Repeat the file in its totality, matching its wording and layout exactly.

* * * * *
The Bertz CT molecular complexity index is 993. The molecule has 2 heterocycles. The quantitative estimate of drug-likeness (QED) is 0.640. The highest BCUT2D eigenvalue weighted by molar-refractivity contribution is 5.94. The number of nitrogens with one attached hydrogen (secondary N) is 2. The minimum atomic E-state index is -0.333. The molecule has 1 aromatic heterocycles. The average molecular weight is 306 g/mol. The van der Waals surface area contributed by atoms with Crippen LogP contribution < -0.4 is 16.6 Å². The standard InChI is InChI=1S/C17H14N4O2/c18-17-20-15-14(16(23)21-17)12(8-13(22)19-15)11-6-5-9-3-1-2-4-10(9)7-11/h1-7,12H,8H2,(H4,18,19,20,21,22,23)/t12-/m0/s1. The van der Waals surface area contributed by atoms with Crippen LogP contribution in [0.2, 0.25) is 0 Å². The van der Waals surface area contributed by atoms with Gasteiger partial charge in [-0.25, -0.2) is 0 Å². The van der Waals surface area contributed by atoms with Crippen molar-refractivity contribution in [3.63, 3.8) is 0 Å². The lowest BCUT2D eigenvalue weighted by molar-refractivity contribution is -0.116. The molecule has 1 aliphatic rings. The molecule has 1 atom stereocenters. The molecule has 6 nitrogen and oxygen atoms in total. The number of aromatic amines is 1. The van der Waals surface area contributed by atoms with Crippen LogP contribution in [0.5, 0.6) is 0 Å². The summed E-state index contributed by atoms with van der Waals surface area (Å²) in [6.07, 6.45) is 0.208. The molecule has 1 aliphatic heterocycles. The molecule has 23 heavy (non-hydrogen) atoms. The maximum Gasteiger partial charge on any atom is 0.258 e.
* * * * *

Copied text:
The Bertz CT molecular complexity index is 993. The molecule has 2 heterocycles. The quantitative estimate of drug-likeness (QED) is 0.640. The highest BCUT2D eigenvalue weighted by molar-refractivity contribution is 5.94. The number of nitrogens with one attached hydrogen (secondary N) is 2. The minimum atomic E-state index is -0.333. The molecule has 1 aromatic heterocycles. The average molecular weight is 306 g/mol. The van der Waals surface area contributed by atoms with Crippen LogP contribution < -0.4 is 16.6 Å². The standard InChI is InChI=1S/C17H14N4O2/c18-17-20-15-14(16(23)21-17)12(8-13(22)19-15)11-6-5-9-3-1-2-4-10(9)7-11/h1-7,12H,8H2,(H4,18,19,20,21,22,23)/t12-/m0/s1. The van der Waals surface area contributed by atoms with Crippen LogP contribution in [0.2, 0.25) is 0 Å². The van der Waals surface area contributed by atoms with Gasteiger partial charge in [-0.25, -0.2) is 0 Å². The van der Waals surface area contributed by atoms with Crippen molar-refractivity contribution in [3.63, 3.8) is 0 Å². The lowest BCUT2D eigenvalue weighted by molar-refractivity contribution is -0.116. The molecule has 1 aliphatic rings. The molecule has 1 atom stereocenters. The molecule has 6 nitrogen and oxygen atoms in total. The number of aromatic amines is 1. The van der Waals surface area contributed by atoms with Crippen LogP contribution in [0.5, 0.6) is 0 Å². The summed E-state index contributed by atoms with van der Waals surface area (Å²) in [6.07, 6.45) is 0.208. The molecule has 1 aliphatic heterocycles. The molecule has 23 heavy (non-hydrogen) atoms. The maximum Gasteiger partial charge on any atom is 0.258 e.